Wednesday, January 18, 2012

Ingredient 3: haunting addictions - Blog5

Ingredient 3/Blog 5: Not just addictions, but haunting addictions: that's what is going into the mixing bowl. You might think that this blog is going to be a barbiturate, amphetamine, benzo, and narcotic salad drizzled atop with bourbon and cheap vodka. But let the guilty and self-righteous fall, because this little dish could just as easily be contrived of power, control, abuse, food (particularly those delicious nutter butter creme thingies), cars, porn, exercise, cleaning, hair pulling, skin cutting, god, anorexia, shopping, coupon-cutting, stealing, sex, adrenaline...the list goes on. Anything can be an addiction, but to make people feel less like committing suicide, doctors have contrived special names for any addiction that doesn't fall under the shame of substance abuse, and the main categorical name for the least socially deplorable of habitual self-destruction seems to be "disorder." Don't get me wrong: mental disorders do exist outside of addiction, but the very discreet fact of the matter is that we - as a society - don't want to admit that the "scarlett A(ddiction)" should be donned by the kleptomaniac and self-mutilator as much as by the heroin junkie or alcoholic.
It's important to understand that the addiction precedes the HAUNTING addiction just as the living body precedes its ghost, and the body of addiction is a thing conceived by the tainted unity of unexplored darkness and the human conscience. It is pushed through the shadowy, bruised birth canal of pain and regret. And shame...we mustn't forget shame, for not only does it line the addict's passage into hiding, but shame boasts the most potent DNA of any addiction. Once born unto the addict, he (the addict) finds himself overcome with conflicting emotion: a strange kind of treacherous deliverance that is instantly mistaken for peace combined with a recoiling feeling of grotesque disownment, but as the addiction gains its nourishment through carefully prepared denial heated to perfection by the red-hot flames of self-hate, it begins to grow into a strong and willful existence. In no time at all, the addiction becomes bigger, meaner, and louder than its parent; yet, in so doing, it becomes a sweet beckoning thing with razor-sharp fangs that the addict begins to covet and protect at all cost, because let's face it, we never wanted the responsibility of exploring and ruling over our own cavernous darkness, did we? We don't wake up in the morning wanting to tumble face-first into the canyon of our pain; therefore the precious poison of our addictions fill the hollows of our mind with the beautifully ugly distraction it so craves. So, yes. It's better to keep an umbilical cord attached to the monster that we believe is strong enough to fight the darkness for us, when the truth of this matter is: the monster is and always has been fighting US, not our pain, and on some very tangible level we have always known this, and here's where the sickness becomes paramount: the development of the belief that the struggle is ALL THERE IS. The addict - regardless of the vice of choice - believes that the hurt and turmoil is all she gets; it's all she's good for; it's all she deserves. And wrapped in this belief, the addict wears the body of her addiction in place of her own.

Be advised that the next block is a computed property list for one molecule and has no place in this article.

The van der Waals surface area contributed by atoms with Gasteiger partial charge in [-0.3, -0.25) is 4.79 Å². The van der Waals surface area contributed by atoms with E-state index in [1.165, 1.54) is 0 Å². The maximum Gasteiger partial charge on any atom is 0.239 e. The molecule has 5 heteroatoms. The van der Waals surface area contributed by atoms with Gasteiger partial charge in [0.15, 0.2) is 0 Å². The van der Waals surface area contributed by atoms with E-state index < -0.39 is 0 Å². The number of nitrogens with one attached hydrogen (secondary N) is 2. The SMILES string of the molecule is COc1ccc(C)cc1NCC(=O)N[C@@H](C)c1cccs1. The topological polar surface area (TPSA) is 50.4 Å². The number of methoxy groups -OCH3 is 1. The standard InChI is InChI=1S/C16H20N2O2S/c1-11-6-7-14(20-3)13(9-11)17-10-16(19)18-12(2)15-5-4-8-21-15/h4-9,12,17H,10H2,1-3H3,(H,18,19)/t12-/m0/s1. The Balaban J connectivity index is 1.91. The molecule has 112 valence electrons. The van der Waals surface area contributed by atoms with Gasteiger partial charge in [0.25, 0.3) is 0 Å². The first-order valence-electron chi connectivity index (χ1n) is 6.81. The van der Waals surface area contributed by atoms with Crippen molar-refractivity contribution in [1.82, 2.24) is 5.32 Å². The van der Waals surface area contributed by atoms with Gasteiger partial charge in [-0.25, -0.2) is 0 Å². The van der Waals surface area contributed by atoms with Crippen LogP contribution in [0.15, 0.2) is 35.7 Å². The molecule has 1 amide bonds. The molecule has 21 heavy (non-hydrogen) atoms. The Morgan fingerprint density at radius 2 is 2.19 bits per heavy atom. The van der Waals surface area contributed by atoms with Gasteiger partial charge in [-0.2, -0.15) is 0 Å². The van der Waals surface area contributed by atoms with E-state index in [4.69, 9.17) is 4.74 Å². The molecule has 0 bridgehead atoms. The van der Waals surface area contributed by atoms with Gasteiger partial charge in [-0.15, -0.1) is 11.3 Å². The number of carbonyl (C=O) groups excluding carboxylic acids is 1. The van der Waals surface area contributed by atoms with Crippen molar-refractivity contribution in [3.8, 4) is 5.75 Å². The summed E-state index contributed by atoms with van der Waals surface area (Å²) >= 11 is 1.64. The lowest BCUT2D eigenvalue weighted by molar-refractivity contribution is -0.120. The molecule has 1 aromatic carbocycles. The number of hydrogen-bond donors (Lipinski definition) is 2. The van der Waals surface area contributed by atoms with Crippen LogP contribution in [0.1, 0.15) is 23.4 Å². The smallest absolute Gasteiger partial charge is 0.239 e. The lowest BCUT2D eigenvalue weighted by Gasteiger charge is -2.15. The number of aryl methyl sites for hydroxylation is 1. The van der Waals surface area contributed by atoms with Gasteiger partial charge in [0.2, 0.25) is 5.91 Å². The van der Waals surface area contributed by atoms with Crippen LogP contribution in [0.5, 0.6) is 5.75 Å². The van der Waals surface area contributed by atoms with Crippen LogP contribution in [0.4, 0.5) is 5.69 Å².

So, at what point does an addiction transform to a HAUNTING addiction? To a bodiless, ghostly horror? Answer: when the poison is no longer enough to silence the Who and What that we really are. When we remain awake, alert, and aware of the pain despite the monster's best attempt to bury it, we begin to betray the betrayer. And oh how the monster will fight to keep us wanting to need it. The monster doesn't want to be orphaned or abandoned any more than we do. The monster will haunt us right along side the very thing that gave it life. And MAKE NO MISTAKE. Any such monster -to whom we give our time and attention in a failing effort to avoid having to face what we BELIEve to be the unfaceable- IS AN ADDICTION, no matter how the doctors of the world try to label us. It haunts us; it consumes us; it becomes us...and we let it because losing ourselves to the addiction is so much easier than finding ourselves amongst the pain...everyday.
But, it's when we stop running that we can breathe, and when we can breathe long enough and deep enough, the stench of addiction can no longer be ignored...outrun. It is at this point of realization that we cut the cord and become free, right? Wrong. Wrong. Wrong. This is where the haunting begins, and if we let it, the monster's ghost will create such fear within that we find ourselves reduced -once again- to limited choices, BUT they ARE choices nonetheless. We can resurrect the bastard and restart the waterless marathon that dehydrates us of our very being, or...we turn and we fight. We fight for the right to love ourselves. We fight for the gift of life, of love, of choice. We fight for the courage to feel the pain so we can feel the solace that awaits us on the other side of it. We fight for the safety that is in the lesson. And maybe as the battles begins, none of this seems obtainable, or even real. So maybe, at first, we fight for no other reason than the dark and lonely reality that NOT fighting is a failing option we have already tried...again and again.
The hard truth is, even in victory, the haunting is likely to continue from time to time. But what merely haunts us cannot become us and without becoming, the thing that haunts can have no solidity: We can walk right through it, smile, and never look back.